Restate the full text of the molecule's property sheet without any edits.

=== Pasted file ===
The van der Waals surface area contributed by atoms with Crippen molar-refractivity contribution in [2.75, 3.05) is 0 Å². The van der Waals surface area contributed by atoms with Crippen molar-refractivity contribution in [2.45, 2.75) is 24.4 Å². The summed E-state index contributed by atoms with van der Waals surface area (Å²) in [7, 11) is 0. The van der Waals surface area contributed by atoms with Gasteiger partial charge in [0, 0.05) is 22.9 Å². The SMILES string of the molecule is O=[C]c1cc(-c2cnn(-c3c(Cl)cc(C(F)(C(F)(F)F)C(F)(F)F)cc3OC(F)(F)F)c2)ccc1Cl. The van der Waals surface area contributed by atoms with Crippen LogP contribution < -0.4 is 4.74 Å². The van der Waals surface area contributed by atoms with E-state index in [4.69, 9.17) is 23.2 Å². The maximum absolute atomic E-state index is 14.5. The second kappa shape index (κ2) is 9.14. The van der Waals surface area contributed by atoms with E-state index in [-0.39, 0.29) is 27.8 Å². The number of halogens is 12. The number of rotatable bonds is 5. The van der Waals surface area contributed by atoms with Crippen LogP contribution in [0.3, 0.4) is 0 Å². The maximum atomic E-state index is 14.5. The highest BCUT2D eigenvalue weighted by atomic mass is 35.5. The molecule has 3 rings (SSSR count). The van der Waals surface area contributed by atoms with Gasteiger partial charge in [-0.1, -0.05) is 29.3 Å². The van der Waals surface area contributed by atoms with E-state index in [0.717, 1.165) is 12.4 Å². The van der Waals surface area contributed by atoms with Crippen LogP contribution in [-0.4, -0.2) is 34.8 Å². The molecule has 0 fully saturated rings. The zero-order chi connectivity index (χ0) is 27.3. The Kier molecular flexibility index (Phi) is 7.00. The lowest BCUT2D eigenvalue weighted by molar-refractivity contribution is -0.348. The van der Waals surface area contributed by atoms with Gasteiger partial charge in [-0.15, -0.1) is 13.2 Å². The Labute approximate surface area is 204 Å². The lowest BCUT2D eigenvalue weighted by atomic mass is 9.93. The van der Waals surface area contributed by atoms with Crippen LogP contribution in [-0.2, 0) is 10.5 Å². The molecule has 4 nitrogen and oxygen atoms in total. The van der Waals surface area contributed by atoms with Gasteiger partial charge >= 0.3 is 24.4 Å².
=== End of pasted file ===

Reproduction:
The van der Waals surface area contributed by atoms with Crippen molar-refractivity contribution in [2.75, 3.05) is 0 Å². The van der Waals surface area contributed by atoms with Crippen molar-refractivity contribution in [2.45, 2.75) is 24.4 Å². The summed E-state index contributed by atoms with van der Waals surface area (Å²) in [7, 11) is 0. The van der Waals surface area contributed by atoms with Gasteiger partial charge in [0, 0.05) is 22.9 Å². The SMILES string of the molecule is O=[C]c1cc(-c2cnn(-c3c(Cl)cc(C(F)(C(F)(F)F)C(F)(F)F)cc3OC(F)(F)F)c2)ccc1Cl. The van der Waals surface area contributed by atoms with Crippen LogP contribution < -0.4 is 4.74 Å². The van der Waals surface area contributed by atoms with E-state index in [4.69, 9.17) is 23.2 Å². The maximum absolute atomic E-state index is 14.5. The second kappa shape index (κ2) is 9.14. The van der Waals surface area contributed by atoms with E-state index in [-0.39, 0.29) is 27.8 Å². The number of halogens is 12. The number of rotatable bonds is 5. The van der Waals surface area contributed by atoms with Crippen LogP contribution in [0.3, 0.4) is 0 Å². The maximum atomic E-state index is 14.5. The highest BCUT2D eigenvalue weighted by atomic mass is 35.5. The molecule has 3 rings (SSSR count). The van der Waals surface area contributed by atoms with Gasteiger partial charge in [-0.1, -0.05) is 29.3 Å². The van der Waals surface area contributed by atoms with E-state index in [0.717, 1.165) is 12.4 Å². The van der Waals surface area contributed by atoms with Crippen LogP contribution in [-0.4, -0.2) is 34.8 Å². The molecule has 0 fully saturated rings. The zero-order chi connectivity index (χ0) is 27.3. The Kier molecular flexibility index (Phi) is 7.00. The lowest BCUT2D eigenvalue weighted by molar-refractivity contribution is -0.348. The van der Waals surface area contributed by atoms with Gasteiger partial charge in [-0.15, -0.1) is 13.2 Å². The Labute approximate surface area is 204 Å². The lowest BCUT2D eigenvalue weighted by atomic mass is 9.93. The van der Waals surface area contributed by atoms with Crippen LogP contribution in [-0.2, 0) is 10.5 Å². The molecule has 4 nitrogen and oxygen atoms in total. The van der Waals surface area contributed by atoms with Gasteiger partial charge >= 0.3 is 24.4 Å².